Grouse Shooting, British Customs
You have to feel sorry for birds like the grouse family. Plump and juicy and not the and most agile of birds on land; they do make rather easy prey for predators of all kinds. These factors also contribute to the fact that they are one of the most popular birds for game shooting. They are, however, very fast in flight and therefore require a fair degree of skill from the shooter. This challenging aspect is another factor in their popularity as game birds.
There are many types of grouse around the world and a good variety of these species are found within the British Isles. They tend to inhabit moorland territories, the open spaces making them even more suitable to being hunted with shotguns.
Hunting has always been a large part of British culture and with the advent of more accurate guns during the 18th and 19th centuries, the popularity of grouse and other game bird shooting increased.
Grouse shooting is often associated with Scotland and the Yorkshire Moors, although the grouse populations stretch right down to the south west of Britain. The grouse population is under threat in the British Isles, but paradoxically it is most at threat where the bird is not actively hunted. This is due to the fact that fans of the sport actively support the population with breeding programmes complete with active disease and pest control in order to create enough of a local surplus for the shoots.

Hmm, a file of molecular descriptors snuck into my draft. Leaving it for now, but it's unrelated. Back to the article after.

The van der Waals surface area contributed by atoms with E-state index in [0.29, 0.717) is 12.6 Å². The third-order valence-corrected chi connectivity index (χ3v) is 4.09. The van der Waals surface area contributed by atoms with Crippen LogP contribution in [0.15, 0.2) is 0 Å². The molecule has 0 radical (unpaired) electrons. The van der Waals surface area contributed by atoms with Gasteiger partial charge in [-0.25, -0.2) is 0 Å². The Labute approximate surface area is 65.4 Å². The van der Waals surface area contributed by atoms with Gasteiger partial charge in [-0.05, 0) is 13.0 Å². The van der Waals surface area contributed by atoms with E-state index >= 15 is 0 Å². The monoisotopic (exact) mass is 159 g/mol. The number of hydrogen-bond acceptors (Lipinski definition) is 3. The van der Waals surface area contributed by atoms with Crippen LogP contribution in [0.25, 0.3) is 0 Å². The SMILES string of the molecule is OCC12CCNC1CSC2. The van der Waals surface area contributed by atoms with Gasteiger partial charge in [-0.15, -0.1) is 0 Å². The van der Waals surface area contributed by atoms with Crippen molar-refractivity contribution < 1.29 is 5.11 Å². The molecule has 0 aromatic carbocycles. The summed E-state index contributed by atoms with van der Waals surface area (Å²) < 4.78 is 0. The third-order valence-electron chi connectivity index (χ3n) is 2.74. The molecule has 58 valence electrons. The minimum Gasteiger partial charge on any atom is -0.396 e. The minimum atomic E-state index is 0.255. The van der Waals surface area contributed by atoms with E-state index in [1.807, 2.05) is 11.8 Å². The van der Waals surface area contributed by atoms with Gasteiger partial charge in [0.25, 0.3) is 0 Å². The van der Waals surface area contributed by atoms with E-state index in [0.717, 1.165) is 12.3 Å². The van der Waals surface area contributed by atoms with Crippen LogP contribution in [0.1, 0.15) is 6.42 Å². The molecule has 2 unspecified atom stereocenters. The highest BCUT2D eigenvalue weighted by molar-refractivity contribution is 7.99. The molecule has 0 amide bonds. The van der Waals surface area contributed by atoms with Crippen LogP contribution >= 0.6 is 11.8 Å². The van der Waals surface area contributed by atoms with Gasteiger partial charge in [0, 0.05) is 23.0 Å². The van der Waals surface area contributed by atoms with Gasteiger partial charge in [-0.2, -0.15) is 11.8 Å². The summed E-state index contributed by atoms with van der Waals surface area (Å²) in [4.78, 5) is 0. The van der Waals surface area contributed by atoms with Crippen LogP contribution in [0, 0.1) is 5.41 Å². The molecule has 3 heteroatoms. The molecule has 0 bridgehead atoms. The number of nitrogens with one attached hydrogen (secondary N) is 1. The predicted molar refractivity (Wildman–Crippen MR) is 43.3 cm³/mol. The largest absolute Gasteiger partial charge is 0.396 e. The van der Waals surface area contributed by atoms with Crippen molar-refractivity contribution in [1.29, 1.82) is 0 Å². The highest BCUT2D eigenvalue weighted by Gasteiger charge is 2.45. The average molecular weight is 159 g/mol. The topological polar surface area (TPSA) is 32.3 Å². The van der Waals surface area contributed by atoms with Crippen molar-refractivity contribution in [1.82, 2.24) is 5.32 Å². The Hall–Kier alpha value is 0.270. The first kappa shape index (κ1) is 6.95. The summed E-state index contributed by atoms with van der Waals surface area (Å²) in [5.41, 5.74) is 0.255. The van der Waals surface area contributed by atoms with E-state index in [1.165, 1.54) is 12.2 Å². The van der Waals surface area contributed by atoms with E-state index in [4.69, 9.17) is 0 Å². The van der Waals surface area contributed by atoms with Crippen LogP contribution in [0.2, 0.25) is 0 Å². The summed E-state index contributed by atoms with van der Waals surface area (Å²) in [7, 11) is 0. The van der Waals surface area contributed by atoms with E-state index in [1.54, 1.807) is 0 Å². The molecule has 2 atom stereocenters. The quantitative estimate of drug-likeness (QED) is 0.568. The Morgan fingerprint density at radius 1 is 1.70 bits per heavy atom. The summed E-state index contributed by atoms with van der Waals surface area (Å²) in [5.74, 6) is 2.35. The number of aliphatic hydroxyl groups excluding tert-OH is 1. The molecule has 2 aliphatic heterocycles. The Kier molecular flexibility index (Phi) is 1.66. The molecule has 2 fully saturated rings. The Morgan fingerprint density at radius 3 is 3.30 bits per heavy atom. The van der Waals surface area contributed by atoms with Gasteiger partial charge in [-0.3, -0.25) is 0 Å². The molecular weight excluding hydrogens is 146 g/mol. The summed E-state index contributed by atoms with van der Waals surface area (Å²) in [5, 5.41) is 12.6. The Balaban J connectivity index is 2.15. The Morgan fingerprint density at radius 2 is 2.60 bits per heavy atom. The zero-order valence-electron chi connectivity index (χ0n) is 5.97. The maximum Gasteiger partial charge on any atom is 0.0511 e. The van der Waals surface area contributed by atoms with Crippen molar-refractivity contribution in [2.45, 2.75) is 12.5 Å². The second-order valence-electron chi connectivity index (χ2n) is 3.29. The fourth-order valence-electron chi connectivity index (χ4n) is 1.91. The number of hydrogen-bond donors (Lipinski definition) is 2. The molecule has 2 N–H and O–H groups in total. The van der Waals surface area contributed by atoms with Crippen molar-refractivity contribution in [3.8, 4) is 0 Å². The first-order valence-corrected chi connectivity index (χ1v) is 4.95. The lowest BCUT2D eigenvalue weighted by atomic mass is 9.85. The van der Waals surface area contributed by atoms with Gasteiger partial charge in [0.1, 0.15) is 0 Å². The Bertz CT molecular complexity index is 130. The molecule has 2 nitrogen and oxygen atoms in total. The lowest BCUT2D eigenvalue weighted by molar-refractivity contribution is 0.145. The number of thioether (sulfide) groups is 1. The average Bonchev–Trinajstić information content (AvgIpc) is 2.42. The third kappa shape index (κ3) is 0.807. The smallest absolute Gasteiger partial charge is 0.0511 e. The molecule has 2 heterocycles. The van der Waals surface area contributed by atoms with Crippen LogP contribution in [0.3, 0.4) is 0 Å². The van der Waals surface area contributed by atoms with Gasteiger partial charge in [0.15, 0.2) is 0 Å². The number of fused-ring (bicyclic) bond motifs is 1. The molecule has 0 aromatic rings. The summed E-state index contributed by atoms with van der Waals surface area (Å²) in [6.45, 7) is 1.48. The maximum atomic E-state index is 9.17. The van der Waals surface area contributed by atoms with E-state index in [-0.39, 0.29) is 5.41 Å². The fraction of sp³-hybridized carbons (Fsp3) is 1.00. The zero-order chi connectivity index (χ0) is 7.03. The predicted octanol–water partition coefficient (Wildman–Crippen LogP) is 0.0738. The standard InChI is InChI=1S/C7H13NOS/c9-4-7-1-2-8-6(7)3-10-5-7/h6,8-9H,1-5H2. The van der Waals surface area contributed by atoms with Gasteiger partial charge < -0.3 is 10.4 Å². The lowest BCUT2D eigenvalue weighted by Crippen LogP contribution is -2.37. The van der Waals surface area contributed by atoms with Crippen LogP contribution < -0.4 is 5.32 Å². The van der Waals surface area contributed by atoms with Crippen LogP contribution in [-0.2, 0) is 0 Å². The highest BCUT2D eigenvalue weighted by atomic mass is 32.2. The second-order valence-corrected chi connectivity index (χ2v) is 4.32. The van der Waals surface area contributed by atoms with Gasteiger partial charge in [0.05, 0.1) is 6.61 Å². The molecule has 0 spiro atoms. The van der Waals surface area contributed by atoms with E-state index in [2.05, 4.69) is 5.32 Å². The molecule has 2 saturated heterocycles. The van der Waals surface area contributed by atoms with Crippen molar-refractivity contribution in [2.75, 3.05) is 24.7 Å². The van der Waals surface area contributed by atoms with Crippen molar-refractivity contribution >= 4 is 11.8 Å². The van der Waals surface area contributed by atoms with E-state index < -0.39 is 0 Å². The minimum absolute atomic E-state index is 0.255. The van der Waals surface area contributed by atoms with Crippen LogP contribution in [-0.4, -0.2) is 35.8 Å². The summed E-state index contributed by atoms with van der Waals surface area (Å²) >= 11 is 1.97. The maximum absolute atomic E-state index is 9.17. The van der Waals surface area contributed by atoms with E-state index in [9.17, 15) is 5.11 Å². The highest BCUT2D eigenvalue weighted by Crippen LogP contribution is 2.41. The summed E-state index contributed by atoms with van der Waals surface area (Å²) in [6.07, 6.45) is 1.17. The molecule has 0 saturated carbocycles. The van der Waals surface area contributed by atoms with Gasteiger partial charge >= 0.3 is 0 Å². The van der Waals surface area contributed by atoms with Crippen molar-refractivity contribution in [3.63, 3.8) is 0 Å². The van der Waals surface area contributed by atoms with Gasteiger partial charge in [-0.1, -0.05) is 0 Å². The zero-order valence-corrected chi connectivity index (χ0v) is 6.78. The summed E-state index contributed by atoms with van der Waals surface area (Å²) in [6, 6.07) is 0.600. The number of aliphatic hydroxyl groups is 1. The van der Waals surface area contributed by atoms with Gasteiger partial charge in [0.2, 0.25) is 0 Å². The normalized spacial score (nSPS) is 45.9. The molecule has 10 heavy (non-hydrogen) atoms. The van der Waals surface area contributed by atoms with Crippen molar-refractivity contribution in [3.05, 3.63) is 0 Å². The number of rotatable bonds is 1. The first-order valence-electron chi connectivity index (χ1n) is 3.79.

Flat caps, Tweeds and Wellies are the typical attire of the modern grouse hunter. The deerstalker and the ‘plus fours’ now belong to a bygone age, but nonetheless can still to be seen on the more traditionalist grouse shooter. Dogs are used to track the downed birds, which may of course land some distance from the shooter and be tough to spot on the wild moor lands. Beaters will scour the land ahead of the shotguns beating the ground with sticks to rouse the birds to flight.
The Scottish Grouse shooting season runs from 12th August to the end of September. The opening day of the grouse season on August 12th, or the ‘Glorious Twelfth’ as it is known, is probably the busiest of the shooting year and a great number of birds are shot on that day each year. It is important to keep the shooting season within tight boundaries, so that breeding is not affected and the stock of birds can recover and flourish from one year to the next. In some years the season may be extended in some areas if it can be seen that the population is sufficient to support it.